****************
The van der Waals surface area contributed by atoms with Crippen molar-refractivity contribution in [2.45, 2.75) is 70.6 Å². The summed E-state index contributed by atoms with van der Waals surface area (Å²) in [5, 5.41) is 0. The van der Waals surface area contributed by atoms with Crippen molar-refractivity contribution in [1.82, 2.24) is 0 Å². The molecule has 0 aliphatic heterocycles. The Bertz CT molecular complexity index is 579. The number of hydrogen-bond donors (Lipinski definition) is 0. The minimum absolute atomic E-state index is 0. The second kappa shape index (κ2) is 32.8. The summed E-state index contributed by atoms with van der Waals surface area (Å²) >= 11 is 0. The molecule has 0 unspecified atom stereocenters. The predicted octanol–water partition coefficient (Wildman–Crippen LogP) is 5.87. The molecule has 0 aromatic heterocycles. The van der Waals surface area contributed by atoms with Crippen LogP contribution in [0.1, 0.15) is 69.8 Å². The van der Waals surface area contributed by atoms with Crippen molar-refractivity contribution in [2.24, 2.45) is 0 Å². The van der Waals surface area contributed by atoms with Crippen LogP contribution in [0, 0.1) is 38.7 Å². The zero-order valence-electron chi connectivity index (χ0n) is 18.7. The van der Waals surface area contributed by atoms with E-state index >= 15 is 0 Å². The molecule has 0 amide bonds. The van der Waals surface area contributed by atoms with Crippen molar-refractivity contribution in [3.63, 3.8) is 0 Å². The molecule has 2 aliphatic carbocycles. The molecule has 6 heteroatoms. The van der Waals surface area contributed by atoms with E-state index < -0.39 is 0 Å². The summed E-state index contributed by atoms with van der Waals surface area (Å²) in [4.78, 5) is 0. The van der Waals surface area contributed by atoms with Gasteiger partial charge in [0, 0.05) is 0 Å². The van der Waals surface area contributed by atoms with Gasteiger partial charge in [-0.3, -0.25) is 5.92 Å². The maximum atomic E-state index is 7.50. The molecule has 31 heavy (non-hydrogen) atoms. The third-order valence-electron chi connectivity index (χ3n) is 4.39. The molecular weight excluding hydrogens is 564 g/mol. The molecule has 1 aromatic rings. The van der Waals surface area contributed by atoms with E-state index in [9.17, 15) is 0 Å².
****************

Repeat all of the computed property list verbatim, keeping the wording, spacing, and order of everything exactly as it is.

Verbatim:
The van der Waals surface area contributed by atoms with Crippen molar-refractivity contribution in [2.45, 2.75) is 70.6 Å². The summed E-state index contributed by atoms with van der Waals surface area (Å²) in [5, 5.41) is 0. The van der Waals surface area contributed by atoms with Crippen molar-refractivity contribution in [1.82, 2.24) is 0 Å². The molecule has 0 aliphatic heterocycles. The Bertz CT molecular complexity index is 579. The number of hydrogen-bond donors (Lipinski definition) is 0. The minimum absolute atomic E-state index is 0. The second kappa shape index (κ2) is 32.8. The summed E-state index contributed by atoms with van der Waals surface area (Å²) >= 11 is 0. The molecule has 0 unspecified atom stereocenters. The predicted octanol–water partition coefficient (Wildman–Crippen LogP) is 5.87. The molecule has 0 aromatic heterocycles. The van der Waals surface area contributed by atoms with Crippen LogP contribution in [0.1, 0.15) is 69.8 Å². The van der Waals surface area contributed by atoms with Crippen molar-refractivity contribution in [2.24, 2.45) is 0 Å². The van der Waals surface area contributed by atoms with Crippen LogP contribution in [0, 0.1) is 38.7 Å². The zero-order valence-electron chi connectivity index (χ0n) is 18.7. The van der Waals surface area contributed by atoms with E-state index >= 15 is 0 Å². The molecule has 0 amide bonds. The van der Waals surface area contributed by atoms with Crippen molar-refractivity contribution in [3.63, 3.8) is 0 Å². The molecule has 2 aliphatic carbocycles. The molecule has 6 heteroatoms. The van der Waals surface area contributed by atoms with E-state index < -0.39 is 0 Å². The summed E-state index contributed by atoms with van der Waals surface area (Å²) in [4.78, 5) is 0. The van der Waals surface area contributed by atoms with Gasteiger partial charge in [0, 0.05) is 0 Å². The van der Waals surface area contributed by atoms with Gasteiger partial charge in [-0.3, -0.25) is 5.92 Å². The maximum atomic E-state index is 7.50. The molecule has 31 heavy (non-hydrogen) atoms. The third-order valence-electron chi connectivity index (χ3n) is 4.39. The molecular weight excluding hydrogens is 564 g/mol. The molecule has 1 aromatic rings. The van der Waals surface area contributed by atoms with E-state index in [9.17, 15) is 0 Å².